Every Saturday night for the past six months we've watched a Disney movie to weekly countdown our next trip to WDW. Last night's movie was The Nightmare Before Christmas, which I'm not sure was originally supposed to be Disney movie, but certainly characters, Jack and crew, have been adopted. Perhaps the company purchased the movie rights. No doubt someone more informed will set me straight.
Nightmare is one of my favorite holiday films because it's so clever and different and the message is uplifting. Last night I read the liner notes on the DVD jacket and learned that Tim Burton went to Cal Arts, otherwise known as Mickey Mouse University, a college largely supported by Walt Disney and the company. I also learned that some of Burton's earliest films were from Disney studios. I mean, I already liked Burton a ton, but now I LOVE him. He's another film innovator influenced by uncle Walt. How cool is that?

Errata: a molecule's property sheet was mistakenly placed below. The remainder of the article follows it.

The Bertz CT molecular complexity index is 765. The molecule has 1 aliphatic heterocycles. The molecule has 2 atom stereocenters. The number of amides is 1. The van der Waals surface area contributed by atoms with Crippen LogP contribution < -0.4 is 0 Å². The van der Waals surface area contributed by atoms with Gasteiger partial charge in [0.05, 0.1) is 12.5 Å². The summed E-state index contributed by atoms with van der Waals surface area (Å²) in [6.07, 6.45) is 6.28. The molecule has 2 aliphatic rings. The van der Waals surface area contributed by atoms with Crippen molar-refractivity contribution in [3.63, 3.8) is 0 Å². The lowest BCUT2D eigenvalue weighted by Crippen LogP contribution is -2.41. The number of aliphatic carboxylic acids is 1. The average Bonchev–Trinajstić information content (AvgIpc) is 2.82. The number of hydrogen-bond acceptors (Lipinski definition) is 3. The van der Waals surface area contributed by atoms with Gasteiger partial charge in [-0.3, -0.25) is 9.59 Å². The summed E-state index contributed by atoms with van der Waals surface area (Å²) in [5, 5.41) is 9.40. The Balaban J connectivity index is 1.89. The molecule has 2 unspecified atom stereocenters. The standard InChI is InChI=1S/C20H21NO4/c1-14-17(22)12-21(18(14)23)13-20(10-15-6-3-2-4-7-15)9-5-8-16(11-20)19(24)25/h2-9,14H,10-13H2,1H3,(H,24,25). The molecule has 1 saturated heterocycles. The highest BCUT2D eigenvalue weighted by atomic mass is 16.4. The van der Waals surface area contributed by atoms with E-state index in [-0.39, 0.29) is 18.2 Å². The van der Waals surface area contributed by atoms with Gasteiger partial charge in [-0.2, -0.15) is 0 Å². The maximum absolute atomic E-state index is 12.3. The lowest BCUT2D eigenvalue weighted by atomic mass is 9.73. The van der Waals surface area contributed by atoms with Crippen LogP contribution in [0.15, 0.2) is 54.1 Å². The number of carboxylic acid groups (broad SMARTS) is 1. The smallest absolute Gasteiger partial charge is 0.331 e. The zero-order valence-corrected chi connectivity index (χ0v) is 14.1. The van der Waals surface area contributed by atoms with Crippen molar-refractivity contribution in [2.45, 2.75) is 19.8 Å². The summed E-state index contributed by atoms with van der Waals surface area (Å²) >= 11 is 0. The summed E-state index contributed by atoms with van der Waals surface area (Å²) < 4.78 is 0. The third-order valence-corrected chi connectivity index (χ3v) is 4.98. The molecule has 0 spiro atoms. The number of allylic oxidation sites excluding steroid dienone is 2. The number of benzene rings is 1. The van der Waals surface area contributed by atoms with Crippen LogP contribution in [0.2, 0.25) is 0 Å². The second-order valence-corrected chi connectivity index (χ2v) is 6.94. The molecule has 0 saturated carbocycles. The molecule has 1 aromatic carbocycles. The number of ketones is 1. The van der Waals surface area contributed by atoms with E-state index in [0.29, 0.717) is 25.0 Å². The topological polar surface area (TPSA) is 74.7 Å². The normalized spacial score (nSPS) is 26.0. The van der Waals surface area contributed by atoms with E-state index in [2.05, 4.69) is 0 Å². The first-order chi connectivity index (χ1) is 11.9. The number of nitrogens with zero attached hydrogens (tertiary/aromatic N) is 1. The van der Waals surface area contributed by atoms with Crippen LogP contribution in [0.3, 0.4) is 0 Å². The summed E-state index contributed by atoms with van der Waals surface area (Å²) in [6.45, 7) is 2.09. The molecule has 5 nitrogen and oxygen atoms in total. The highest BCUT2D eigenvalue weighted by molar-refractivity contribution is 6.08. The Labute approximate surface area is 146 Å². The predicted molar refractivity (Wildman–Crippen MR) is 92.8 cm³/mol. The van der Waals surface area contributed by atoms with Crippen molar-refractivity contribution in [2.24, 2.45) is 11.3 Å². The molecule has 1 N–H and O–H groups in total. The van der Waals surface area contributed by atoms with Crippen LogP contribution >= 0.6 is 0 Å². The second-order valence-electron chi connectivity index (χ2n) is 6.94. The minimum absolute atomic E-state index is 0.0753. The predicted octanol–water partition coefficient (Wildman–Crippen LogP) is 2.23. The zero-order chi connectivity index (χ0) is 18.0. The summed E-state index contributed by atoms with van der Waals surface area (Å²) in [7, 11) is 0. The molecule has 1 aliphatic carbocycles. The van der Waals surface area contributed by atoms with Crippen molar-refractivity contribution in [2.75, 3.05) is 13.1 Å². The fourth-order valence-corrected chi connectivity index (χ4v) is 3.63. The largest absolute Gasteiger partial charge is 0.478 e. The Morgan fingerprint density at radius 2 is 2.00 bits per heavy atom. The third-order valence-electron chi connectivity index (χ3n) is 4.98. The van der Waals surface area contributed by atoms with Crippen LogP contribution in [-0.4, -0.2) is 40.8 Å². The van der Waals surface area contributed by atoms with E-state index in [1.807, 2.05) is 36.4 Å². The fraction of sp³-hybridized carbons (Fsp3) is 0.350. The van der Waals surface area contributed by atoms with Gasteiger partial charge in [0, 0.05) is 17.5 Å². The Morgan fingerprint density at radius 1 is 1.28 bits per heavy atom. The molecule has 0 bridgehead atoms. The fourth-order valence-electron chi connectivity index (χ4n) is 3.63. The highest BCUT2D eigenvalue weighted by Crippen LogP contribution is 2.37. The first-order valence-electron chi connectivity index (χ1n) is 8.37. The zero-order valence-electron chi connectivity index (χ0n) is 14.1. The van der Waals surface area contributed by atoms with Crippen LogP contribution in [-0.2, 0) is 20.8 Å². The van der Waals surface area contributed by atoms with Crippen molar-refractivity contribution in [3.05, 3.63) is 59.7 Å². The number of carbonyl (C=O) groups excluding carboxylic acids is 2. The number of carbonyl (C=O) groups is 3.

All this got me thinking about the current relationship Burton has with Disney and his separate relationship with long-time friend, Johnny Depp. I wonder if Depp would've ever become Captain Jack Sparrow if Burton didn't have a good, preexisting relationship with Disney. But I digress.
I'm sure our movie night is no different than most families'. We have popcorn, using our Mickey Mouse popcorn set of course, turn on the surround sound, shut the lights. We enjoy "movie candy" purchased from the local dollar store, cuddle under Disney blankets, pour drinks into our resort mugs we've brought home from previous trips to the parks.
Our Disney movies aren't always animated. We've been enjoying live action as well. We randomly set our countdown calendar like an MP3 player on shuffle. So far it's been a fun way to get excited for our trip and allows us to have a chance to revisit movies we haven't seen in a while. With the movies chosen randomly, there aren't any arguments regarding the movie to watch and we sometimes get to see a movie we didn't like a couple of years ago, but given a second chance have come to appreciate or even like it.
For a nine year old's perspective, I asked my daughter what she thinks of Nightmare and she reports, "It's good. I like it." "Do you think it's weird or scary?" "No. I like Sally." I can't help but smile. I'm raising this kid right.